Using Shazam on Your iPhone with iOS 9
Shazam is a great addition to the iPhone. Ever heard a song on the radio or television, in a store, or at a club, and wondered what it was called or who was singing it? With the Shazam app, you may never wonder again. Just launch Shazam, tap Touch to Shazam, and point your iPhone’s microphone at the source of the music.
If you have an iPhone 6s model, you can press the Shazam icon and choose the Shazam Now quick action shortcut (thus skipping the whole “tap Touch to Shazam” step).
In a few seconds, the song title and artist’s name magically appear on your iPhone screen.
In Shazam parlance, that song has been tagged. Now, if tagging were all Shazam could do, that would surely be enough. But wait, there’s more. After Shazam tags a song you can
Buy the song at the iTunes Store
Watch related videos on YouTube
Tweet the song on Twitter
Listen to the song on Spotify or Rdio
Read a biography, a discography, or the lyrics
Take a photo and attach it to the tagged item in Shazam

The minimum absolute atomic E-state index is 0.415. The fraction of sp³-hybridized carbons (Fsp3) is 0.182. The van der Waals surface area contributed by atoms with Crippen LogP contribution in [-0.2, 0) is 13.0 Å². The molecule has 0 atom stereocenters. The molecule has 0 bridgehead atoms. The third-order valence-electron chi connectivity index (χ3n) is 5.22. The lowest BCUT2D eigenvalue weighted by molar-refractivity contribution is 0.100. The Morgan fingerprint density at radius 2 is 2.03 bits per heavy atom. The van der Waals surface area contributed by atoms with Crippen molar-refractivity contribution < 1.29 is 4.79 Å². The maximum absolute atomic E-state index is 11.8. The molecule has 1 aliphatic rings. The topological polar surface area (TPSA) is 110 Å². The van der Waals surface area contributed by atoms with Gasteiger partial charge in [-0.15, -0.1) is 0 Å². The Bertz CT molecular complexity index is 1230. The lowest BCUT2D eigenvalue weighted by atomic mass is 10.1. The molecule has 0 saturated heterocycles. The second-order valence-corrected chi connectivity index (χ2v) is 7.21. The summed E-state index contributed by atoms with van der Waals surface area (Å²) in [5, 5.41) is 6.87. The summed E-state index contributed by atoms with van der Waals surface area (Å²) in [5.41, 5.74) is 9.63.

Email a tag to a friend
Shazam isn’t great at identifying classical music, jazz, big bands, show tunes, or opera, nor is it adept at identifying really obscure indie bands. But if you use it primarily to identify popular music or classic rock, it rocks (pun intended).
As part of iOS 9, Siri now has Shazam technology built in, which means you don’t even need the app to identify a song. Just ask Siri what song is playing and she’ll usually be able to tell you.
The free version of Shazam offers unlimited tagging but also displays lots of ads. If that works for you, you’re all set. But if you’re like us, you may prefer Shazam Encore, which eliminates the ads and has several exclusive features, including premium recommendations.
Other apps claim to do what Shazam does, but good luck finding one as good as Shazam (free) or Shazam Encore ($6.99). It has worked in noisy airport terminals, crowded shopping malls, and even at wedding ceremonies.